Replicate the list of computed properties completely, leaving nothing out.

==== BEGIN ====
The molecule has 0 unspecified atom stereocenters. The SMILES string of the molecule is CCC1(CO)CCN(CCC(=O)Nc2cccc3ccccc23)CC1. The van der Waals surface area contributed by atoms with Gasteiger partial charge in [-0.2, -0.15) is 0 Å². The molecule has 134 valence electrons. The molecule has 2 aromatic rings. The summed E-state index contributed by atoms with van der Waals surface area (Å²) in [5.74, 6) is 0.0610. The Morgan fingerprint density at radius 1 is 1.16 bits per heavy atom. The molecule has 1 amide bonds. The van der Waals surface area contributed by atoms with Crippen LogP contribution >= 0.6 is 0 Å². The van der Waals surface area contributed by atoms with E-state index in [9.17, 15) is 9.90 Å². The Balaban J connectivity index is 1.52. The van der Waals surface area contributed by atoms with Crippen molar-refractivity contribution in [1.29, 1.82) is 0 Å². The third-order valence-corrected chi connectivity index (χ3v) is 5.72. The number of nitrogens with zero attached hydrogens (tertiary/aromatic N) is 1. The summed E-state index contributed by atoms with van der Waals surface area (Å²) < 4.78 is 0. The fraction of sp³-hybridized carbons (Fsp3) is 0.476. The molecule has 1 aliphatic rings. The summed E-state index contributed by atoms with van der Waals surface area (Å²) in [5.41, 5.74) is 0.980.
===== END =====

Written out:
The molecule has 0 unspecified atom stereocenters. The SMILES string of the molecule is CCC1(CO)CCN(CCC(=O)Nc2cccc3ccccc23)CC1. The van der Waals surface area contributed by atoms with Gasteiger partial charge in [-0.2, -0.15) is 0 Å². The molecule has 134 valence electrons. The molecule has 2 aromatic rings. The summed E-state index contributed by atoms with van der Waals surface area (Å²) in [5.74, 6) is 0.0610. The Morgan fingerprint density at radius 1 is 1.16 bits per heavy atom. The molecule has 1 amide bonds. The van der Waals surface area contributed by atoms with Crippen LogP contribution >= 0.6 is 0 Å². The van der Waals surface area contributed by atoms with E-state index in [9.17, 15) is 9.90 Å². The Balaban J connectivity index is 1.52. The van der Waals surface area contributed by atoms with Crippen molar-refractivity contribution in [1.29, 1.82) is 0 Å². The third-order valence-corrected chi connectivity index (χ3v) is 5.72. The number of nitrogens with zero attached hydrogens (tertiary/aromatic N) is 1. The summed E-state index contributed by atoms with van der Waals surface area (Å²) < 4.78 is 0. The fraction of sp³-hybridized carbons (Fsp3) is 0.476. The molecule has 1 aliphatic rings. The summed E-state index contributed by atoms with van der Waals surface area (Å²) in [5.41, 5.74) is 0.980.